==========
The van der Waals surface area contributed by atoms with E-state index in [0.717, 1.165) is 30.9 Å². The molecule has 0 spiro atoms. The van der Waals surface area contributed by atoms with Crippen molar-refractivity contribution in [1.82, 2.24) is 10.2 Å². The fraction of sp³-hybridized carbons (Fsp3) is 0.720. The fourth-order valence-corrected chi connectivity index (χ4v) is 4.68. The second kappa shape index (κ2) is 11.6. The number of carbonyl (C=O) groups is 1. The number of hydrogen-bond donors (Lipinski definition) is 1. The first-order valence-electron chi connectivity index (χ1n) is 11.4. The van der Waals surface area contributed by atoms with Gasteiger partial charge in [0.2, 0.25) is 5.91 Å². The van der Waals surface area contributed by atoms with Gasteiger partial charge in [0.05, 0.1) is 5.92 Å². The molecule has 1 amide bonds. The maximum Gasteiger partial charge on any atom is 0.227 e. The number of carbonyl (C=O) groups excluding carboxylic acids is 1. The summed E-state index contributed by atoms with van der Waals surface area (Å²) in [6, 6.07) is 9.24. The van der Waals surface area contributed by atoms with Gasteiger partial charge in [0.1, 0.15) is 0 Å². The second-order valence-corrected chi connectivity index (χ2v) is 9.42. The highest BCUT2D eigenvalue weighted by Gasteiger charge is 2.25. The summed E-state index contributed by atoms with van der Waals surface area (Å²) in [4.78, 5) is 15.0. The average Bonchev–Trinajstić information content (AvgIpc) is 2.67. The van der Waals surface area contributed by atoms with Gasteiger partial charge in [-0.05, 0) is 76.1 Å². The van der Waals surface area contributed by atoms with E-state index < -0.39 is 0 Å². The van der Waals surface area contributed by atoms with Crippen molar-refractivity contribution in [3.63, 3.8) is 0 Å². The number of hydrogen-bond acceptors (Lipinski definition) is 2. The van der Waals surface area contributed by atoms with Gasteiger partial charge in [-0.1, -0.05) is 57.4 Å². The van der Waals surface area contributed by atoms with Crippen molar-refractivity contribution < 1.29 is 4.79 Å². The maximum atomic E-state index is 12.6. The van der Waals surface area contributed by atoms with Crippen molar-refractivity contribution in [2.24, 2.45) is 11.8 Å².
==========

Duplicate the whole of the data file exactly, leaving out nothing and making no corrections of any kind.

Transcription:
The van der Waals surface area contributed by atoms with E-state index in [0.717, 1.165) is 30.9 Å². The molecule has 0 spiro atoms. The van der Waals surface area contributed by atoms with Crippen molar-refractivity contribution in [1.82, 2.24) is 10.2 Å². The fraction of sp³-hybridized carbons (Fsp3) is 0.720. The fourth-order valence-corrected chi connectivity index (χ4v) is 4.68. The second kappa shape index (κ2) is 11.6. The number of carbonyl (C=O) groups is 1. The number of hydrogen-bond donors (Lipinski definition) is 1. The first-order valence-electron chi connectivity index (χ1n) is 11.4. The van der Waals surface area contributed by atoms with Gasteiger partial charge in [0.2, 0.25) is 5.91 Å². The van der Waals surface area contributed by atoms with Gasteiger partial charge in [0.05, 0.1) is 5.92 Å². The molecule has 1 amide bonds. The maximum Gasteiger partial charge on any atom is 0.227 e. The number of carbonyl (C=O) groups excluding carboxylic acids is 1. The summed E-state index contributed by atoms with van der Waals surface area (Å²) in [6, 6.07) is 9.24. The van der Waals surface area contributed by atoms with Gasteiger partial charge in [0.1, 0.15) is 0 Å². The second-order valence-corrected chi connectivity index (χ2v) is 9.42. The highest BCUT2D eigenvalue weighted by Gasteiger charge is 2.25. The summed E-state index contributed by atoms with van der Waals surface area (Å²) in [4.78, 5) is 15.0. The average Bonchev–Trinajstić information content (AvgIpc) is 2.67. The van der Waals surface area contributed by atoms with Gasteiger partial charge in [-0.05, 0) is 76.1 Å². The van der Waals surface area contributed by atoms with E-state index < -0.39 is 0 Å². The van der Waals surface area contributed by atoms with Crippen molar-refractivity contribution in [3.63, 3.8) is 0 Å². The number of hydrogen-bond acceptors (Lipinski definition) is 2. The van der Waals surface area contributed by atoms with Gasteiger partial charge in [-0.1, -0.05) is 57.4 Å². The van der Waals surface area contributed by atoms with Crippen molar-refractivity contribution < 1.29 is 4.79 Å². The maximum atomic E-state index is 12.6. The van der Waals surface area contributed by atoms with Crippen molar-refractivity contribution in [2.24, 2.45) is 11.8 Å².